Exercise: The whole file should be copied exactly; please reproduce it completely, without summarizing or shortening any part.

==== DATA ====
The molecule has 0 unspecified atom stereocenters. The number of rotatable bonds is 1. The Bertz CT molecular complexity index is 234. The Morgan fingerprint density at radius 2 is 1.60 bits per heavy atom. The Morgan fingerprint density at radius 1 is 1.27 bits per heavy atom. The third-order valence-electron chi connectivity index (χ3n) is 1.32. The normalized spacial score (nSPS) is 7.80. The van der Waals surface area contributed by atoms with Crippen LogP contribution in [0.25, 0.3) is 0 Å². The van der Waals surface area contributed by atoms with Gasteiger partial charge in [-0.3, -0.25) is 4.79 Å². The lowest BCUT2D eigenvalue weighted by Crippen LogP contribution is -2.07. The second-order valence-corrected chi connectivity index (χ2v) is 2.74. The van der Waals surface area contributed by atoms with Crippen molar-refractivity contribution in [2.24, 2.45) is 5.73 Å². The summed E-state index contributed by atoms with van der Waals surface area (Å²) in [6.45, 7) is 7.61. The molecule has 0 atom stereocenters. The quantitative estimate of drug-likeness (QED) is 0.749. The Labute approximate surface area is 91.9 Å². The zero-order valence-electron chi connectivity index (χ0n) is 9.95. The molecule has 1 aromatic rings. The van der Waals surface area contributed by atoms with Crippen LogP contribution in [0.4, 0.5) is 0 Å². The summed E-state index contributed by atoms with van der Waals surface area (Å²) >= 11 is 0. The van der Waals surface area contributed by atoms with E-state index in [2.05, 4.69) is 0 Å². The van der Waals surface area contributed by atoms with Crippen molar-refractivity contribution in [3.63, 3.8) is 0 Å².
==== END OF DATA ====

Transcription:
The molecule has 0 unspecified atom stereocenters. The number of rotatable bonds is 1. The Bertz CT molecular complexity index is 234. The Morgan fingerprint density at radius 2 is 1.60 bits per heavy atom. The Morgan fingerprint density at radius 1 is 1.27 bits per heavy atom. The third-order valence-electron chi connectivity index (χ3n) is 1.32. The normalized spacial score (nSPS) is 7.80. The van der Waals surface area contributed by atoms with Crippen LogP contribution in [0.25, 0.3) is 0 Å². The van der Waals surface area contributed by atoms with Gasteiger partial charge in [-0.3, -0.25) is 4.79 Å². The lowest BCUT2D eigenvalue weighted by Crippen LogP contribution is -2.07. The second-order valence-corrected chi connectivity index (χ2v) is 2.74. The van der Waals surface area contributed by atoms with Crippen molar-refractivity contribution in [2.24, 2.45) is 5.73 Å². The summed E-state index contributed by atoms with van der Waals surface area (Å²) in [6.45, 7) is 7.61. The molecule has 0 atom stereocenters. The quantitative estimate of drug-likeness (QED) is 0.749. The Labute approximate surface area is 91.9 Å². The zero-order valence-electron chi connectivity index (χ0n) is 9.95. The molecule has 1 aromatic rings. The van der Waals surface area contributed by atoms with Crippen LogP contribution in [0.4, 0.5) is 0 Å². The summed E-state index contributed by atoms with van der Waals surface area (Å²) >= 11 is 0. The van der Waals surface area contributed by atoms with E-state index in [2.05, 4.69) is 0 Å². The van der Waals surface area contributed by atoms with Crippen molar-refractivity contribution in [3.63, 3.8) is 0 Å².